Résumé

Vers une luminosité plus élevée

Le LHC devrait rester l’accélérateur le plus puissant du monde pendant au moins deux décennies. Toutefois, au-delà de 2019-2021, il faudra faire tourner la machine plus de dix ans pour diviser par deux l’erreur statistique des mesures auprès du collisionneur, à moins d’augmenter sensiblement la luminosité nominale. Pour poursuivre le progrès scientifique et exploiter ses pleines capacités, il faudra considérablement améliorer la machine après 2020. Le but est d’accroître la luminosité d’un facteur 5 à 10 au-delà de la valeur nominale initiale et de fournir une luminosité intégrée de 3000 fb–1 en l’espace de 10 à 12 ans

The Large Hadron Collider (LHC) has been exploring the new high-energy frontier since 2009, attracting a global user-community of more than 7000 scientists. At the start of 2011, the long-term programme for the LHC had a minimum goal of an integrated luminosity (a measure of the number of recorded collisions) of at least 1 fb–1. Thanks to better-than-anticipated performance, the year ended with almost six times this amount delivered to each of the two general-purpose experiments, ATLAS and CMS.

The LHC is the pinnacle of 30 years of technological development. Set to remain the most powerful accelerator in the world for at least two decades, its full exploitation is the highest priority in the European Strategy for Particle Physics, adopted by the CERN Council and integrated into the European Strategy Forum on Research Infrastructures (ESFRI) Roadmap (CERN Courier September 2006 p37). However, beyond the run in 2019–2021, halving the statistical error in the measurements will require more than 10 years of running – unless the nominal luminosity is increased by a considerable amount. The LHC will need a major upgrade after 2020 to maintain scientific progress and exploit its full capacity. The aim is to increase its luminosity by a factor of 5–10 beyond the original design value and provide 3000 fb–1 in 10 to 12 years.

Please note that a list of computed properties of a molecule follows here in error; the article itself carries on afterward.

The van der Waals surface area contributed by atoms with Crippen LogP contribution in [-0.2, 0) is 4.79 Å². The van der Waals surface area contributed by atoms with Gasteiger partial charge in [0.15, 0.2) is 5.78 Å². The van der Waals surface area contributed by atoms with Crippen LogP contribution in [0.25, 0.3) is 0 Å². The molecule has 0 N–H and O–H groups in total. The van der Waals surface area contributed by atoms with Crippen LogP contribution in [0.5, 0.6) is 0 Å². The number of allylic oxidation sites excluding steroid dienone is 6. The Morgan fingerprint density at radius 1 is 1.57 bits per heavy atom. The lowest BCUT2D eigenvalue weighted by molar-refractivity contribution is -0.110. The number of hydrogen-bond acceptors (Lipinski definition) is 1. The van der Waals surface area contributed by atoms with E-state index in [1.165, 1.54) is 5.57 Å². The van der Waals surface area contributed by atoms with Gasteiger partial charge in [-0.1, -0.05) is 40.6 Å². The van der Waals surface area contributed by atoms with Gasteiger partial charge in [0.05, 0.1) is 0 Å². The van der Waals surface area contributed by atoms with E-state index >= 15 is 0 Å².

From a physics perspective, operating at a higher luminosity has three main purposes: to perform more accurate measurements on the new particles discovered at the LHC; to observe rare processes that occur at rates below the current sensitivity, whether predicted by the Standard Model or by the new physics scenarios unveiled by the LHC; and to extend exploration of the energy frontier, to increase the discovery reach with rare events in which most of the proton momentum is concentrated in a single quark or gluon.

Technological challenges

The LHC will also need technical consolidation and improvement. For example, radiation sensitivity of electronics may already be a limiting factor for the LHC in its current form. Transferring equipment such as power supplies from the tunnel to the surface requires a completely new scheme for "cold powering", with a superconducting link to carry some 150 kA over 300 m with a vertical step of 100 m – a great challenge for superconducting cables and cryogenics.

With such a highly complex and optimized machine, an upgrade must be studied carefully and will require about 10 years to implement (figure 1). This has given rise to the High-Luminosity LHC (HL-LHC) project, which relies on a number of key innovative technologies, representing exceptional technological challenges, such as cutting-edge 12 T superconducting magnets with large aperture, compact and ultraprecise superconducting cavities for beam rotation, new types of collimators and 300-m long, high-power superconducting links with almost zero energy dissipation.

The high-luminosity upgrade therefore represents a leap forward for key hardware components. The most technically challenging aspects of these cannot be done by CERN alone but will instead require strong collaboration involving external expertise. For this reason part of the HL-LHC project is grouped under the HiLumi LHC Design Study, which is supported in part by funding from the Seventh Framework programme (FP7) of the European Commission (EC).